Olson’s group proposed putting materials and infrastructure together in shipping containers that could be taken to communities to assist with educating and attracting young people to agriculture by providing tools and knowledge for basic production or processing.
I now have 99 couches I could sleep on around the world, 99 people that I can bounce ideas off, too. I think they will be the next generation of agricultural leaders and, in many cases, already are.
For Olson, YAS was also about making connections. “I now have 99 couches I could sleep on around the world, 99 people that I can bounce ideas off, too,” he says. “I think they will be the next generation of agricultural leaders and, in many cases, already are. It was definitely encouraging to be exposed to all of their ideas and passions.”
Alexis Wagner finished her education as a bioprocess engineer and is focusing further studies on ag supply chain sustainability. Her real-world experience, both as a professional brewer and now in recipe and raw material sourcing for Toronto-based Mill Street Brewing, the largest organic brewer in North America, has shown her the importance of building a reliable, quality value chain.
She wanted to get a global view on food security issues, and the YAS was a good fit for her priorities. “At the root, they’re all tied to agriculture, so I was very interested in getting to interact with people from all different fields of ag at the summit,” says Wagner.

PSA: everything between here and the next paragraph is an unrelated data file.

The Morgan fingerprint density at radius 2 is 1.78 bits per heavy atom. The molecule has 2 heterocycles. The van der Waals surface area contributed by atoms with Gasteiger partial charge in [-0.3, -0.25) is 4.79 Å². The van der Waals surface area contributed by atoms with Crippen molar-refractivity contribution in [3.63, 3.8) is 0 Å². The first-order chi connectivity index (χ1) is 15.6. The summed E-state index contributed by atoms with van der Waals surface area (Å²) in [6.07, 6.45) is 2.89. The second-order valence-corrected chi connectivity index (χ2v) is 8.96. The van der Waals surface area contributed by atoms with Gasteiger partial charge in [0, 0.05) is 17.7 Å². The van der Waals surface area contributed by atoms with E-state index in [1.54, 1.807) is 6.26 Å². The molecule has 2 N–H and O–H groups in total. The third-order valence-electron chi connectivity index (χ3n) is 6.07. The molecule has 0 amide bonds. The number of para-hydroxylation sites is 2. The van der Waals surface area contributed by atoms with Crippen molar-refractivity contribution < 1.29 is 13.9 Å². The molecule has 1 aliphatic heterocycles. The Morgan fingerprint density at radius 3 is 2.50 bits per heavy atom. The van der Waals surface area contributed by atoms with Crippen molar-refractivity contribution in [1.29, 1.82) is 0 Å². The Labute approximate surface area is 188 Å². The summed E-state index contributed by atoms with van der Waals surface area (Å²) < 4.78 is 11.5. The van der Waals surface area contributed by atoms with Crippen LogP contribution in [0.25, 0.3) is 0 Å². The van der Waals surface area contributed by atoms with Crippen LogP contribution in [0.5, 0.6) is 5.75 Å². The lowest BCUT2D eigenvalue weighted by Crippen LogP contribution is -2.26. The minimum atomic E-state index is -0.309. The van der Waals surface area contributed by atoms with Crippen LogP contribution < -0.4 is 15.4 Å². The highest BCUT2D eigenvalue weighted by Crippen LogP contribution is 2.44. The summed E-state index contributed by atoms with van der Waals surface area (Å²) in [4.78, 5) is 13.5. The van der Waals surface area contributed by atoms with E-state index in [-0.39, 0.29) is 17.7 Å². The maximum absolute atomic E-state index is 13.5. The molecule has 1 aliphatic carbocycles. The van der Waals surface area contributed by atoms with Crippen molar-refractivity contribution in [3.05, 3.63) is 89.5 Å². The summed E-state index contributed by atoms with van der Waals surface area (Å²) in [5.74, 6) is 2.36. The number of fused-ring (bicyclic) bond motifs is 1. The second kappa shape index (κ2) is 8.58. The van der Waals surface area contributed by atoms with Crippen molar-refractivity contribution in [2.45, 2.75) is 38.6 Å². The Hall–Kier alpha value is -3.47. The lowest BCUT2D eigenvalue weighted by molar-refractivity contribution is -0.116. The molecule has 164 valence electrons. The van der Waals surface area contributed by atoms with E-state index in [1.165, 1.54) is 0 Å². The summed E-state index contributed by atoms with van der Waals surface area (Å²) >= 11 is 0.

Fittingly, her group’s work focused on sustainable production and consumption, specifically looking at ways to change consumer perspectives so that unattractive produce was seen as equally nutritious and valuable as perfect looking produce. Along with reducing food waste, they were really trying to influence a cultural shift, even in developing countries, to responsible consumption. “Our solution actually won third prize, so our group is continuing to work on a pilot for our project,” Wagner explains.
She says they wanted a different approach from past retail campaigns that offer “ugly vegetables” at discount prices. By selling them for less, you’re just reinforcing the notion that the “ugly vegetables” are not as good as those that look perfect, says Wagner. “That’s not actually helping farmers who have spent the same amount of money and inputs to produce that slightly twisted carrot versus one that looks perfect, she explains.
“So, the goal of our campaign was to target children through a charismatic character. One of our group members is an illustrator, so she actually drew this little family of imperfect fruits and vegetables.”
The idea was to build an educational program around the “Imperfect Picks” family to teach children about the importance of eating fruits and vegetables while also emphasizing they’re the same on the inside, no matter their appearance.
It was such an amazing feeling at the end of the week — that we’re all in this together, and there was so much energy, it’s hard to even describe.
Like her Canadian counterparts, Wagner found being part of YAS reinvigorated her enthusiasm for her own work, and for agriculture in general. It’s a movement she believes will have a lasting impact. “It was such an amazing feeling at the end of the week — that we’re all in this together, and there was so much energy, it’s hard to even describe,” says Alexis.
All the Canadian delegates mentioned they’re encouraging others to consider applying for the next Youth Agriculture Summit, to be held in Brazil in 2019. For more information on YAS, check out www.youthagsummit.com.
Article originally appeared in Farm Forum Magazine, January 2018.